Return to objectivism

In those days, Edmund Husserl fascinated the public with a new concept of truth: the perceived world did not only exist in a Kantian way, as subjective perception. His disciples understood his philosophy as a turn towards the concrete. Without his intending it, phenomenology led many of his disciples to the Christian faith. In Gottinga, Edith Stein also met the philosopher Max Scheler and this meeting drew her attention to Catholicism. But all this did not make her forget the study with which she had to earn her bread in the future and, in 1915 , she passed the State exam with the highest mark. However, the professional training period did not begin.


Edith Stein providing nursing services.

When the First World War broke out, he wrote: “Now I no longer have a life of my own.” She took a nursing course and served in an Austrian military hospital. These were difficult times for her. He cared for those admitted to the typhus section and served in the operating room, watching men die in the prime of their youth. Upon closing the military hospital in 1916 , he followed Husserl to Freiburg in Breisgau, where he obtained his Ph.D. summa cum laude with his thesis On the Problem of Empathy .


He had great friendship with Husserl’s assistant in Gottinga , Adolf Reinach and his wife. Adolf Reinach died in Flanders in November 1917 . Edith Stein goes to Gottinga. The Reinach had converted to the Gospel . Edith Stein had a certain reluctance to meet the young widow.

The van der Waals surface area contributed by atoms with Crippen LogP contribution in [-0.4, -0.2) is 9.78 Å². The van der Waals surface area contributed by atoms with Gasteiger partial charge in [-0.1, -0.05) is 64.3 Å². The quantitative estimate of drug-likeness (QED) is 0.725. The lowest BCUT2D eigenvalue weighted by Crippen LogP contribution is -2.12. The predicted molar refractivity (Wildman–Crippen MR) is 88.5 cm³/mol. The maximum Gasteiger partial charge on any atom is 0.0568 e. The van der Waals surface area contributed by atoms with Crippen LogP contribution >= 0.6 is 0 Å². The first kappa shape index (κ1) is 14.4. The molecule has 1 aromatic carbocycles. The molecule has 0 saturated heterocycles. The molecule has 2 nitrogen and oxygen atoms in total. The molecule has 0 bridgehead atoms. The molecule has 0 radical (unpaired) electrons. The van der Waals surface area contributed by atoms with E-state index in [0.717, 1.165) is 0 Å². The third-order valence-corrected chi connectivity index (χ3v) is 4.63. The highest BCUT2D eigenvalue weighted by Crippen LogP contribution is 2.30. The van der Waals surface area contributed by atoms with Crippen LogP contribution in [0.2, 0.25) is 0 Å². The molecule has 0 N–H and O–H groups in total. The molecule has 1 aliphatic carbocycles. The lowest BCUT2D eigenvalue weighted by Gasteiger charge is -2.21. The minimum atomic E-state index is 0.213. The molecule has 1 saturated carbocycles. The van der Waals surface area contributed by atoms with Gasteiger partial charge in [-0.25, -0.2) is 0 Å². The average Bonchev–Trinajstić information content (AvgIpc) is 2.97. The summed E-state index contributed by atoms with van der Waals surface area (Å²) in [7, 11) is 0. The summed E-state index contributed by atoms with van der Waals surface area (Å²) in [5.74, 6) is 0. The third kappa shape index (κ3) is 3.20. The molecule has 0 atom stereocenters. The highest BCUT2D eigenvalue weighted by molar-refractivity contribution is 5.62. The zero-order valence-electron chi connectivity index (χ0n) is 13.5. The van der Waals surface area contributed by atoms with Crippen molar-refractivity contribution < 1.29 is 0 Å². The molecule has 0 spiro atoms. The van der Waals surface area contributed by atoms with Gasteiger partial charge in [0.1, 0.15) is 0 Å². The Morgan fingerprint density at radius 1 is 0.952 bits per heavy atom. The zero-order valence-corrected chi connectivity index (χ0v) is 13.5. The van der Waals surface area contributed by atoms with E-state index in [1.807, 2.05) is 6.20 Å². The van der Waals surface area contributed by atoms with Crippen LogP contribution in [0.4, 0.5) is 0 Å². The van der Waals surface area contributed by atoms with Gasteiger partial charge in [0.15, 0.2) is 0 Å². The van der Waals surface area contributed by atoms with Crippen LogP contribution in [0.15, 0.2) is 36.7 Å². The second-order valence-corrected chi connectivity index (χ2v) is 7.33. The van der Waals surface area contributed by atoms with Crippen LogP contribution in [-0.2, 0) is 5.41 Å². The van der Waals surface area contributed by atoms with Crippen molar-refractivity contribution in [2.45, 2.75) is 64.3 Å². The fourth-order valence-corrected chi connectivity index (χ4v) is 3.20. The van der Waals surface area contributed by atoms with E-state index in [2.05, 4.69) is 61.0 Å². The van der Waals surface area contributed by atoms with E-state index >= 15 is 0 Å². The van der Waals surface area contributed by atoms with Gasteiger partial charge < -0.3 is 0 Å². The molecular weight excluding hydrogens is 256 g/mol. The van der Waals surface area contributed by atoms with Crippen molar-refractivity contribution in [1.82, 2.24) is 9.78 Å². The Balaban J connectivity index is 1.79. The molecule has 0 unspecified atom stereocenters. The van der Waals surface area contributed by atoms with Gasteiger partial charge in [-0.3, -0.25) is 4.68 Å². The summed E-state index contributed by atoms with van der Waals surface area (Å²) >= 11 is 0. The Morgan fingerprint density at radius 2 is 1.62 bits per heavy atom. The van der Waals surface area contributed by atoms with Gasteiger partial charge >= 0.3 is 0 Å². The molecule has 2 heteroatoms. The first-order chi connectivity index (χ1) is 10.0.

In the fall of 1918 , Edith Stein left Edmund Husserl’s assistant job because she wanted to work independently. The first time he visited Husserl again after his conversion was in 1930 . She had a discussion with him about the new faith in which she would have liked him to participate as well. After that he wrote a surprising phrase: “After each encounter that makes me feel the impossibility of directly influencing, the impulse towards my own holocaust sharpens in me.”

After the death of his colleague, Adolf Reinach, he lived with his widow and was in charge of the ordering of the texts of the deceased. There he became involved for the first time with a living Christianity, within a family sorely tried by pain. The contact with Max Scheler and, finally, the reading of the “Life of Santa Teresa de Ávila ” helped her to convince herself of the truth of Catholicism. On the first day of the year 1922, she was baptized and assumed the name Theresia Hedwig.